The constant aperture of f/2.8 through the focal length range makes this lens incredibly versatile and it can handle almost anything you throw at it. It’s a great lens for astrophotography at f/2.8 at 15mm and is equally useful for architecture, landscapes, seascapes and portrait photography (although, if you specialize in portraits then you’d likely prefer a wide-angle prime lens depending on your shooting style and location). It wouldn’t necessarily be a great option for wildlife or sport photography where you often need the longer focal lengths that come with a telephoto lens, but this lens is a great option to throw in your bag and carry with you on the go for those everyday shooting opportunities.
One of the drawbacks of this lens, particularly for the hefty price tag, is the lack of image stabilization. This won’t be much of an issue for anyone shooting on a Sony A6500 or A6600 as both of those models have in-body image stabilization but anyone using a Sony A6400 or earlier may struggle to keep things steady, particularly if you’re shooting video without the use of a gimbal. That said, for many types of photography you can absolutely make do with just using a tripod or ensuring that you’re images are shot at a fast enough shutter speed. When it comes to astrophotography, the lack of image stabilization in this lens isn’t an issue at all.
There’s no denying that, as much as this lens offers, it’s incredibly expensive. It does beg the question of whether it’s worth investing in this lens over a full-frame lens. If it were a few hundred dollars cheaper it would be a much easier recommendation, particularly as it doesn’t have image stabilization and there are currently only two Sony APS-C cameras that have in-body stabilization. That said, we think the performance of this lens does live up to the big price tag, and it’s a lens that could go anywhere and everywhere with you.
We wouldn’t necessarily call it a professional lens, as most professionals tend to use full-frame but it’s absolutely capable of providing professional results. This lens would most likely be used by passionate hobbyists with no intention of switching to full frame, or serious intermediate shooters who are making the jump into paid professional work and want a workhorse lens but aren’t quite able to make the switch to full-frame just yet.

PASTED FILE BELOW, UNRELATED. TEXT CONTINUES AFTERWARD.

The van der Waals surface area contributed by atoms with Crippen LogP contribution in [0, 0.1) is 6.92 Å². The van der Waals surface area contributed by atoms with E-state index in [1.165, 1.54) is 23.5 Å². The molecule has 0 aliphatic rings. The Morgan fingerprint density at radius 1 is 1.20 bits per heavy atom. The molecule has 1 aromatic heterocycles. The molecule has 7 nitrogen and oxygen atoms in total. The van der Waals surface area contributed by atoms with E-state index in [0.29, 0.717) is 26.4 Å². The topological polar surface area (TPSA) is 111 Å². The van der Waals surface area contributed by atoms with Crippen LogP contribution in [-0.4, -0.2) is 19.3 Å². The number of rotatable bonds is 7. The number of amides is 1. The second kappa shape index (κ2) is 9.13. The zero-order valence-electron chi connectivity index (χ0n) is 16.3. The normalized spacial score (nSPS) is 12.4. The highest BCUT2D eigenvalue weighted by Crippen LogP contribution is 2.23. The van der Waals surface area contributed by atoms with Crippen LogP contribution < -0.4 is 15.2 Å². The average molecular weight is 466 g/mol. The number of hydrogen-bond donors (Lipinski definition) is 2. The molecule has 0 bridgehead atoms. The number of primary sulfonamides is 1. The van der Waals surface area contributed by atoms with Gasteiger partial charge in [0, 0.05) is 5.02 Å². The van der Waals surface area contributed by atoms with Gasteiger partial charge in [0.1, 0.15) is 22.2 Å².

If it’s the focal length range you’re after, this Sony 16-70mm f/4 Zeiss lens (opens in new tab) would be worth a look. It will give all the same focal lengths the 16-55mm can give and then some, although the trade-off is the narrower f/4 aperture. However, it is cheaper and lighter than the 16-55mm and it has image stabilization to account for this loss of light.
If you’re looking for a zoom lens with a constant f/2.8 aperture check out the Tamron 17-70mm f/2.8 lens (opens in new tab). This lens has the same focal length (minus 1mm) as the Sony Zeiss lens but also features the constant f/2.8 aperture that the 16-55mm does. It’s around half the price of the Sony 16-55mm and has incredible customer reviews on Amazon. This lens is heavier than the Sony though, so if that’s not a dealbreaker then this could be a great alternative to the G lens we’ve reviewed here.
The most similar alternative to this lens would be the Sigma 18-50mm f/2.8 DC DN Contemporary lens (opens in new tab), which also happens to be the cheapest lens in this list of alternatives. This lens from Sigma is just over one-third of the price of the Sony and is an extremely capable lens in a small compact package. If you aren’t bothered about having native lenses that have ‘G’ written on them we think this could be a fantastic budget-friendly option for Sony E-mount cameras.